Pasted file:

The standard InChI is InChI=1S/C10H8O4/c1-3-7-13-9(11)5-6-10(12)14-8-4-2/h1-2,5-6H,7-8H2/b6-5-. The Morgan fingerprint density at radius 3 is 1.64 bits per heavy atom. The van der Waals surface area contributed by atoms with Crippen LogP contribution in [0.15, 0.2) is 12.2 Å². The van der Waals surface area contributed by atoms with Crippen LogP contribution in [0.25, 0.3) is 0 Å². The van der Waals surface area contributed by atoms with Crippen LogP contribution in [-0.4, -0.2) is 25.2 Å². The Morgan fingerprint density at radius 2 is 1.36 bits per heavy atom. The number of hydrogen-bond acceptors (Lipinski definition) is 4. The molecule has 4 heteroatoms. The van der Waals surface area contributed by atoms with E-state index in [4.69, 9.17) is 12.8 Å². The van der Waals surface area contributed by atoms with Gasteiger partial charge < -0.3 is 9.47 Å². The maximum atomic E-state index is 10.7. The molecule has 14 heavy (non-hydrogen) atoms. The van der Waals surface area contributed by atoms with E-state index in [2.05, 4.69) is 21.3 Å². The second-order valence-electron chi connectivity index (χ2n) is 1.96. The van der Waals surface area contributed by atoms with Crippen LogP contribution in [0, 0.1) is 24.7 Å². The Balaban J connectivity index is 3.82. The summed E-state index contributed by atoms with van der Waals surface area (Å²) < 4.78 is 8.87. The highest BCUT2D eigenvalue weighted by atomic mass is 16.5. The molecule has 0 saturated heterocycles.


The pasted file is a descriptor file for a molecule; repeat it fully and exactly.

The standard InChI is InChI=1S/C10H8O4/c1-3-7-13-9(11)5-6-10(12)14-8-4-2/h1-2,5-6H,7-8H2/b6-5-. The Morgan fingerprint density at radius 3 is 1.64 bits per heavy atom. The van der Waals surface area contributed by atoms with Crippen LogP contribution in [0.15, 0.2) is 12.2 Å². The van der Waals surface area contributed by atoms with Crippen LogP contribution in [0.25, 0.3) is 0 Å². The van der Waals surface area contributed by atoms with Crippen LogP contribution in [-0.4, -0.2) is 25.2 Å². The Morgan fingerprint density at radius 2 is 1.36 bits per heavy atom. The number of hydrogen-bond acceptors (Lipinski definition) is 4. The molecule has 4 heteroatoms. The van der Waals surface area contributed by atoms with E-state index in [4.69, 9.17) is 12.8 Å². The van der Waals surface area contributed by atoms with Gasteiger partial charge < -0.3 is 9.47 Å². The maximum atomic E-state index is 10.7. The molecule has 14 heavy (non-hydrogen) atoms. The van der Waals surface area contributed by atoms with E-state index in [2.05, 4.69) is 21.3 Å². The second-order valence-electron chi connectivity index (χ2n) is 1.96. The van der Waals surface area contributed by atoms with Crippen LogP contribution in [0, 0.1) is 24.7 Å². The Balaban J connectivity index is 3.82. The summed E-state index contributed by atoms with van der Waals surface area (Å²) < 4.78 is 8.87. The highest BCUT2D eigenvalue weighted by atomic mass is 16.5. The molecule has 0 saturated heterocycles.